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After Charlie Elphicke’s sex assault conviction, his wife explains highly controversial decision to back ‘Naughty Tory

THE MP wife of “Naughty Tory” Charlie Elphicke stunned Westminster when she revealed she was backing his appeal – just weeks after dumping him after he was convicted of sexual assault.

Former MP Elphicke, 49, was jailed for two years on Tuesday for groping two women in attacks nine years apart.

The court heard how he had used his position and influence to exert power over both victims.

Mum-of-two Natalie, 49, stood by her husband throughout his trial as she found out for the first time about his cheating.

After his conviction she announced she was divorcing him due to his betrayal.

But now Natalie, who took over as Dover’s Conservative MP from her husband last December, is now backing his appeal, saying he has had an unfair trial.

Here she tells The Sun’s HARRY COLE why she has made the extraordinary decision to stand by her husband, once described in court as a “sexual predator”.

And she reveals details of the extraordinary night he turned up on her doorstep begging for help.

“MEN sometimes stray, wives always wish they wouldn’t. During the past three years I learned a lot about Charlie mucking around with other women, which I would rather not have known.

During the trial the court was told about an affair he had — not with either of the women who were his accusers in court. Naturally, I was furious about it, as I knew the woman involved.

It was obvious to me from reading the evidence during lockdown that the criminal allegations against him were complete nonsense, and I still believe they are.

Indeed, Charlie told me he ended the affair because he was concerned that I might get suspicious. As well as his disloyalty, I couldn’t believe his stupidity.

She was so embarrassingly and gushingly obsessed with him that at one point I banned him from driving her home, lest he be tempted. And of course, it turned out to be so.

But a consensual affair, however wrongful in his marriage to me, is a very different thing from being accused of sex crimes.

Charlie is charming, wealthy, charismatic and successful — attractive, and attracted to, women. All things that in today’s climate made him an easy target for dirty politics and false allegations.

So I resolved to stand by him while he fought off these allegations in court and decided that I would leave him after that. It didn’t quite work out that way.

Following an unfair trial during the Covid-19 pandemic, I believe that Charlie was convicted in a terrible miscarriage of justice.

It was obvious to me from reading the evidence during lockdown that the criminal allegations against him were complete nonsense, and I still believe they are.

He is appealing his sentence and the verdict. I fully support him in that.

Following the trial I was so angry that I marched off, publicly called an end to our marriage and filed for divorce, as I had intended.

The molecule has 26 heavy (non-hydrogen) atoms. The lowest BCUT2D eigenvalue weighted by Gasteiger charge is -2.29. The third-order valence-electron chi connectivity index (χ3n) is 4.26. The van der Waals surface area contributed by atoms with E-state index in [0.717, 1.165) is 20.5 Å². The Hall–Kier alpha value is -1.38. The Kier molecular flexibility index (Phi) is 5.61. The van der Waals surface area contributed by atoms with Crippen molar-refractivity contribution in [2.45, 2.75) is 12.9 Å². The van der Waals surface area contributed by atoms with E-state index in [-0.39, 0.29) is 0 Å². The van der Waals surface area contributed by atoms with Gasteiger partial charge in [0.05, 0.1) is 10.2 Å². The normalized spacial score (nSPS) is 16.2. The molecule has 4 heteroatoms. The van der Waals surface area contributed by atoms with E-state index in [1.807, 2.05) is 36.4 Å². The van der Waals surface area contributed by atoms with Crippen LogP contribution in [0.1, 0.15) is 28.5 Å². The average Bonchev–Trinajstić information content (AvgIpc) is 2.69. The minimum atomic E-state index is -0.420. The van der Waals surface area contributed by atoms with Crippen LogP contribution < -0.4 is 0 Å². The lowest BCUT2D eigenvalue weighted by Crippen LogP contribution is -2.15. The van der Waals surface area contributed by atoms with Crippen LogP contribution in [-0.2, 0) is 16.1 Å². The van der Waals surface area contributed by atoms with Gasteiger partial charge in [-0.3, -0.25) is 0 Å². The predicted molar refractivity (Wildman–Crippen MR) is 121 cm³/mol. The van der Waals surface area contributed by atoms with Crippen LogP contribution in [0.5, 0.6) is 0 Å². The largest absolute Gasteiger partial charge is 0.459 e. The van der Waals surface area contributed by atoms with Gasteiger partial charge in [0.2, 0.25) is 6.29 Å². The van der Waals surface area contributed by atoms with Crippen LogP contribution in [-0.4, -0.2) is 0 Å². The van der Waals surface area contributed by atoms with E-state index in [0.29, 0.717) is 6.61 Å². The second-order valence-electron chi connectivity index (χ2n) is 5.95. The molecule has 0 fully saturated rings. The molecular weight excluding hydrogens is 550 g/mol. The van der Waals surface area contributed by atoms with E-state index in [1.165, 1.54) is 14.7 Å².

I told The Sun of the hurt that had been inflicted on our entire family and how Charlie could get his things and go. It didn’t quite work out like that either. Because Charlie turned up on the doorstep begging to be let in.

It turned out the judge had ordered that he live at our home. And then she immediately went on holiday.

So I had little option but to exile him to the spare room downstairs while I began mentally and physically deleting memories of 25 years of marriage. Charlie, meanwhile, began preparing for the nightmare of being sentenced.

Then calls, letters and cards started rolling in to each of us. He had so many messages of support after the verdict. Person after person messaged about the difference Charlie had made for our community over years of public service.

People wrote of his individual kindnesses and the help he had given to them. Help that had made a real difference in so many cases.

But a consensual affair, however wrongful in his marriage to me, is a very different thing from being accused of sex crimes.

We discussed his sentence. I looked at the guidelines. It seemed clear to me that community service should be ordered.

A senior probation officer filed a report agreeing a community sentence was appropriate. But always the concern had to be that the court could be on a mission in sentencing, as I believed they had been during the trial.

So he might get sent to jail. And so it has turned out to be. Yet another injustice heaped on so very many that started all the way back when he was denounced publicly in November 2017.

Back then he was not even told by the Chief Whip, who very publicly suspended him, who had made accusations or what they were.

Since then, it has been a shocking and appalling cascade of calamity. The more I saw of the messages of support and the more I saw of Charlie looking after our son, the more I was reminded of the Charlie I met all those years ago.

A great carer and a true giver. A chastened Charlie who asked me to forgive him for the mess he had made of things and his appalling behaviour.

At the same time, I was inundated with people asking me to forgive Charlie and take him back. As things stand, I have not decided on our future together.

I wanted him to continue to co-parent our teenage son while he is growing up. But I can’t consider our future together, and he can’t co-parent our son, because not only was he wrongly convicted — he is now wrongly in jail.

That is one of the reasons I will be supporting his appeal against this wrongful conviction and serious miscarriage of justice.”

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